Charles Wallace on Camazotz

Category: Links

Unsuccessful Videogame Kickstarters
I leave this here without comment.

Underground New York Public Library
I just discovered this photo blog. I love it, it’s absolutely beautiful, and not just because I’m in one of the photos.

No, I’m not telling you which one.

So Some Guy Said Some Stuff About Emotions in Games and How, Like, They’re Impossible Without Quantum Computing, Or Something
I am shocked–shocked–that the Global President of 2K Games doesn’t know jack shit about games. (Seriously, you haven’t played Cart Life yet? Go do it. Now.)

Latest Example of Why You Should Be Reading Matt Taibbi

How the Wall Street Journal can bring up the LIBOR scandal – both a textbook case of antitrust crime and more or less the ultimate example of insider trading, with banks trading against their own secret, non-disclosed manipulations of interest rates – and lump it in with things that supposedly “aren’t crimes” is beyond mind-boggling. People can and do go to jail in America for smoking marijuana or selling food stamps for rent money, but apparently it reeks of Stalinism to even suggest that even one person should go to jail for manipulating an $800 trillion market. Moreover Weill, far from simply being one of the last people on earth to admit the obvious truth about Too-Big-To-Fail banks, has instead just crossed over into the Stalinist camp.

Get angry.

Send No Email Day
I eagerly await “Make No Phone Calls Day”, “Send No Texts Day”, “Stay Off of Instant Message Day”, and “Stop Worrying So Much About Communication Technologies and Go Sit in the Park for an Hour Day”.

Jonathan Poritsky on Streaming Video Competition

It seems to me that we now have a preponderance of streaming services to choose from which yields mostly trepidation over which horse to bet on. Yes, in some cases these services compete on price and everybody wins with lower bills or better features. However, for the most part streaming services compete for exclusive content. All of a sudden we end up with two, three, four services we need to keep paying for every month.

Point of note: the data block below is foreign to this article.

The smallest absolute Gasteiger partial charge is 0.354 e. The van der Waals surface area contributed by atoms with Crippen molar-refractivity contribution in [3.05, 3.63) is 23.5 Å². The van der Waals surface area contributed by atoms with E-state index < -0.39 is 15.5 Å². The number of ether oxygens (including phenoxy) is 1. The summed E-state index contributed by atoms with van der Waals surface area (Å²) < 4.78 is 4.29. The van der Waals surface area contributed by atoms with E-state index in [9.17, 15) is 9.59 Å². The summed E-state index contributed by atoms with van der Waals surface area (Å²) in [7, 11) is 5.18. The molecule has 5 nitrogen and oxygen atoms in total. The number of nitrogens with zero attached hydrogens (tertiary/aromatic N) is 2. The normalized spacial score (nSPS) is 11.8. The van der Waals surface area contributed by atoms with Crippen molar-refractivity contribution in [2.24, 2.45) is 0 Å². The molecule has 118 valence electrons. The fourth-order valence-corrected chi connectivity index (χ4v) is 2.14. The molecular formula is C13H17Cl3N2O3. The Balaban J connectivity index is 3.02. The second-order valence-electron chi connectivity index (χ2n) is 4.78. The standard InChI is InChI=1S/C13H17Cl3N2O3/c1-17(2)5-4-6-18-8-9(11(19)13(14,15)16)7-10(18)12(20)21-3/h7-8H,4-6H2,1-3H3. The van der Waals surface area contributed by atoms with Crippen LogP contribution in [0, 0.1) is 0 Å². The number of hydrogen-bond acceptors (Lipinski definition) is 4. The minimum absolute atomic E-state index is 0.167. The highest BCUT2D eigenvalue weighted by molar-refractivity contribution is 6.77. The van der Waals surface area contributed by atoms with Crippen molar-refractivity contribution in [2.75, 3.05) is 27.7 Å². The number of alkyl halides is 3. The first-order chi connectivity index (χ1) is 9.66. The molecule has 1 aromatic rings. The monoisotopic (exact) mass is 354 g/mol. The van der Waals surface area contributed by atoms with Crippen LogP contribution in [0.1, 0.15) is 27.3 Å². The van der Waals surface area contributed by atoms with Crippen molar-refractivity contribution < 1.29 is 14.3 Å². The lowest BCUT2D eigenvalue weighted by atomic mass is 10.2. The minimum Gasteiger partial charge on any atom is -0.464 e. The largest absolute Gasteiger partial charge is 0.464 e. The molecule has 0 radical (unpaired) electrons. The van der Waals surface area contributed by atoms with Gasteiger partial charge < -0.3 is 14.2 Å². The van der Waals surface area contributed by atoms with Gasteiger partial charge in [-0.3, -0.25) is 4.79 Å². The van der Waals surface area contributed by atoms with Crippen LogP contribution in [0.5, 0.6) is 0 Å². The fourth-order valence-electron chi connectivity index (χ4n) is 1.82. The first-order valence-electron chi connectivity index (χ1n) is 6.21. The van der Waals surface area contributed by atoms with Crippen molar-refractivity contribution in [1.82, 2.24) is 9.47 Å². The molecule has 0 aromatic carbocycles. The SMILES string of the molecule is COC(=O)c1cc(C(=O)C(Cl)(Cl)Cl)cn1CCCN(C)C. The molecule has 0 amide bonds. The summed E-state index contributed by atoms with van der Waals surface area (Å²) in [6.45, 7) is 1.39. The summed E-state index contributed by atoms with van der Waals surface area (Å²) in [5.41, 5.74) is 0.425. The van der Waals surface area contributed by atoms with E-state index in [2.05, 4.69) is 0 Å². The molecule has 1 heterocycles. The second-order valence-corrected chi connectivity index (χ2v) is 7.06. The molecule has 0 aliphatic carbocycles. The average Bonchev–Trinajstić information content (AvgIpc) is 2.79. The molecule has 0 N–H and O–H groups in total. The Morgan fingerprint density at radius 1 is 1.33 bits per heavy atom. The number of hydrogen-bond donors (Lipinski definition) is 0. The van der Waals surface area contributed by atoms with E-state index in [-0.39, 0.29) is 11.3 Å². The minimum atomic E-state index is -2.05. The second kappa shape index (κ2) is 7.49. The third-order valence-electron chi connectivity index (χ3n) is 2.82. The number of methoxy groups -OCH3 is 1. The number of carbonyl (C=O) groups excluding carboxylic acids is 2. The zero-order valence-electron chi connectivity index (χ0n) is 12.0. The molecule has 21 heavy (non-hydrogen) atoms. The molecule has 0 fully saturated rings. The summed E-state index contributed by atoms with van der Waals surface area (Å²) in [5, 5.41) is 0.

Competition needs to happen at the top. Filmmakers and distributors need to challenge the studio system and get work out there that isn’t tied up in the awkward gerrymandering of streaming exclusivity. We can already stream six ways to Sunday, but if we really want to move into the future, we need to challenge those who make the films. That competition would be better for consumers.

This is what happens when you get rid of wholesalers. I’m not saying there should be an attempt to graft a physical distribution model onto streaming video, but placing all the onus of breaking this on the filmmakers isn’t going to get us anywhere. Musicians and authors are already complaining about how much harder it is to make a living now that the gatekeepers are much less powerful… I’m not sure adding filmmakers to that list is a great idea.

Perhaps a big director or producer could Louis CK it and sell directly to the streaming services, but I’m not sure that’ll work to break the exclusivity monster. It’s a tough problem, with no easy answers.

Plans and Pricing Announced for Google Fiber
This could be one of the most important things Google ever does. Make it a success, Kansas City.

Avellone Floats the Possibility of Kickstarting a Planescape: Torment Sequel
I’m going to be the cold water: I don’t know if this is necessary. The original game is one of the finest ever made, and I’m not sure it needs a sequel.

Of course, if it does actually happen, I’ll buy it on day one. I’m a hypocrite like that.

Libertarian Groups File Amicus Brief in Net Neutrality Case

In the brief, TechFreedom, The Competitive Enterprise Institute, The Free State Foundation, and the Cato Institute argue that the last year’s FCC net neutrality order “Preserving the Open Internet” (PDF), which took effect in November 2011, violates the First and Fifth Amendments, and that the FCC lacks jurisdictional authority to implement such a rule.

Specifically, the groups say that compelling private companies to “speak,” by requiring them to carry all traffic across their networks, instead of allowing them to discriminate as they see fit, violates the principle of freedom of speech.